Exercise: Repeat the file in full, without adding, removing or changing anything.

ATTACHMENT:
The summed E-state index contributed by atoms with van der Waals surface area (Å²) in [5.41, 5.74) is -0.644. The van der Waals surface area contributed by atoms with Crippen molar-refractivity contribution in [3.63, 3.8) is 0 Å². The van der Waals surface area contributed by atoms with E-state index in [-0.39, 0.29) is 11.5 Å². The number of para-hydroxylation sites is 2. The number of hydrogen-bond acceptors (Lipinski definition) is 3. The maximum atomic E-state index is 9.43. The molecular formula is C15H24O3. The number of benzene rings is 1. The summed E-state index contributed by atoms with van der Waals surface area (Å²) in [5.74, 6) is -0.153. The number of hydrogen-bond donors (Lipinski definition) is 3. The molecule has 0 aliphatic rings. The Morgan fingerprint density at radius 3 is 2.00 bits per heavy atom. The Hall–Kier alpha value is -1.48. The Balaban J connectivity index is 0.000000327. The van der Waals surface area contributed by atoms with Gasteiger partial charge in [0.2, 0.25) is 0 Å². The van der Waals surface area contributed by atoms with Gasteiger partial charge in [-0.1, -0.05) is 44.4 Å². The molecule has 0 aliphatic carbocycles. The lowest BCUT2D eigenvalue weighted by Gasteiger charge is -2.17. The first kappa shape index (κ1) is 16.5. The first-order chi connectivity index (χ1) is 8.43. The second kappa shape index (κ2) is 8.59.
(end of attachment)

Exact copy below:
The summed E-state index contributed by atoms with van der Waals surface area (Å²) in [5.41, 5.74) is -0.644. The van der Waals surface area contributed by atoms with Crippen molar-refractivity contribution in [3.63, 3.8) is 0 Å². The van der Waals surface area contributed by atoms with E-state index in [-0.39, 0.29) is 11.5 Å². The number of para-hydroxylation sites is 2. The number of hydrogen-bond acceptors (Lipinski definition) is 3. The maximum atomic E-state index is 9.43. The molecular formula is C15H24O3. The number of benzene rings is 1. The summed E-state index contributed by atoms with van der Waals surface area (Å²) in [5.74, 6) is -0.153. The number of hydrogen-bond donors (Lipinski definition) is 3. The molecule has 0 aliphatic rings. The Morgan fingerprint density at radius 3 is 2.00 bits per heavy atom. The Hall–Kier alpha value is -1.48. The Balaban J connectivity index is 0.000000327. The van der Waals surface area contributed by atoms with Gasteiger partial charge in [0.2, 0.25) is 0 Å². The van der Waals surface area contributed by atoms with Gasteiger partial charge in [-0.1, -0.05) is 44.4 Å². The molecule has 0 aliphatic carbocycles. The lowest BCUT2D eigenvalue weighted by Gasteiger charge is -2.17. The first kappa shape index (κ1) is 16.5. The first-order chi connectivity index (χ1) is 8.43. The second kappa shape index (κ2) is 8.59.